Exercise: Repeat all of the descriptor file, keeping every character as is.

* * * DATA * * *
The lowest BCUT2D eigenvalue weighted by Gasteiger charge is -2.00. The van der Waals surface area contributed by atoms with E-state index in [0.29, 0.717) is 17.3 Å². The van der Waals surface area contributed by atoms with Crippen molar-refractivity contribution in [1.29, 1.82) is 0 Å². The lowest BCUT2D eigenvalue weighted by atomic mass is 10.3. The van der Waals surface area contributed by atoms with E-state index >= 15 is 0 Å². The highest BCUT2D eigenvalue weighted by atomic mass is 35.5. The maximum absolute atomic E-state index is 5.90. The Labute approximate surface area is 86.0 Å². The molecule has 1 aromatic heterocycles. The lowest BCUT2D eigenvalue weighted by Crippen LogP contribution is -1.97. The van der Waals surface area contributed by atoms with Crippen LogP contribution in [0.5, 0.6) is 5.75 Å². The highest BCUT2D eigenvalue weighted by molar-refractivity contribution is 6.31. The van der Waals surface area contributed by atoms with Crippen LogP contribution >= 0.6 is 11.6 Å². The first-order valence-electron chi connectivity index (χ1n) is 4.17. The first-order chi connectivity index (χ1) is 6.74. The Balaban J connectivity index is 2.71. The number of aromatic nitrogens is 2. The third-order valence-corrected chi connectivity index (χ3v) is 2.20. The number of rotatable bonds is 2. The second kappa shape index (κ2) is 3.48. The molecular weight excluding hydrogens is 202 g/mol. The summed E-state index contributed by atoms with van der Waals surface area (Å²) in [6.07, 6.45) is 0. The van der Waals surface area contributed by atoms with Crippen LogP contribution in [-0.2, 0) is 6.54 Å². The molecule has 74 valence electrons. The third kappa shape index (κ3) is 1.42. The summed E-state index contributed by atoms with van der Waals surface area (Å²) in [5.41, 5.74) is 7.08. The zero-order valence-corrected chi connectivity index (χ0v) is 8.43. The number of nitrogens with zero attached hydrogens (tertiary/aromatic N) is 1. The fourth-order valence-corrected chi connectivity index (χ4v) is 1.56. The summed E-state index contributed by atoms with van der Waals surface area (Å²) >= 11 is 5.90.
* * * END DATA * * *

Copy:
The lowest BCUT2D eigenvalue weighted by Gasteiger charge is -2.00. The van der Waals surface area contributed by atoms with E-state index in [0.29, 0.717) is 17.3 Å². The van der Waals surface area contributed by atoms with Crippen molar-refractivity contribution in [1.29, 1.82) is 0 Å². The lowest BCUT2D eigenvalue weighted by atomic mass is 10.3. The van der Waals surface area contributed by atoms with E-state index >= 15 is 0 Å². The highest BCUT2D eigenvalue weighted by atomic mass is 35.5. The maximum absolute atomic E-state index is 5.90. The Labute approximate surface area is 86.0 Å². The molecule has 1 aromatic heterocycles. The lowest BCUT2D eigenvalue weighted by Crippen LogP contribution is -1.97. The van der Waals surface area contributed by atoms with Crippen LogP contribution in [0.5, 0.6) is 5.75 Å². The highest BCUT2D eigenvalue weighted by molar-refractivity contribution is 6.31. The van der Waals surface area contributed by atoms with Crippen LogP contribution >= 0.6 is 11.6 Å². The first-order valence-electron chi connectivity index (χ1n) is 4.17. The first-order chi connectivity index (χ1) is 6.74. The Balaban J connectivity index is 2.71. The number of aromatic nitrogens is 2. The third-order valence-corrected chi connectivity index (χ3v) is 2.20. The number of rotatable bonds is 2. The second kappa shape index (κ2) is 3.48. The molecular weight excluding hydrogens is 202 g/mol. The summed E-state index contributed by atoms with van der Waals surface area (Å²) in [6.07, 6.45) is 0. The van der Waals surface area contributed by atoms with Crippen LogP contribution in [-0.2, 0) is 6.54 Å². The molecule has 74 valence electrons. The third kappa shape index (κ3) is 1.42. The summed E-state index contributed by atoms with van der Waals surface area (Å²) in [5.41, 5.74) is 7.08. The zero-order valence-corrected chi connectivity index (χ0v) is 8.43. The number of nitrogens with zero attached hydrogens (tertiary/aromatic N) is 1. The fourth-order valence-corrected chi connectivity index (χ4v) is 1.56. The summed E-state index contributed by atoms with van der Waals surface area (Å²) >= 11 is 5.90.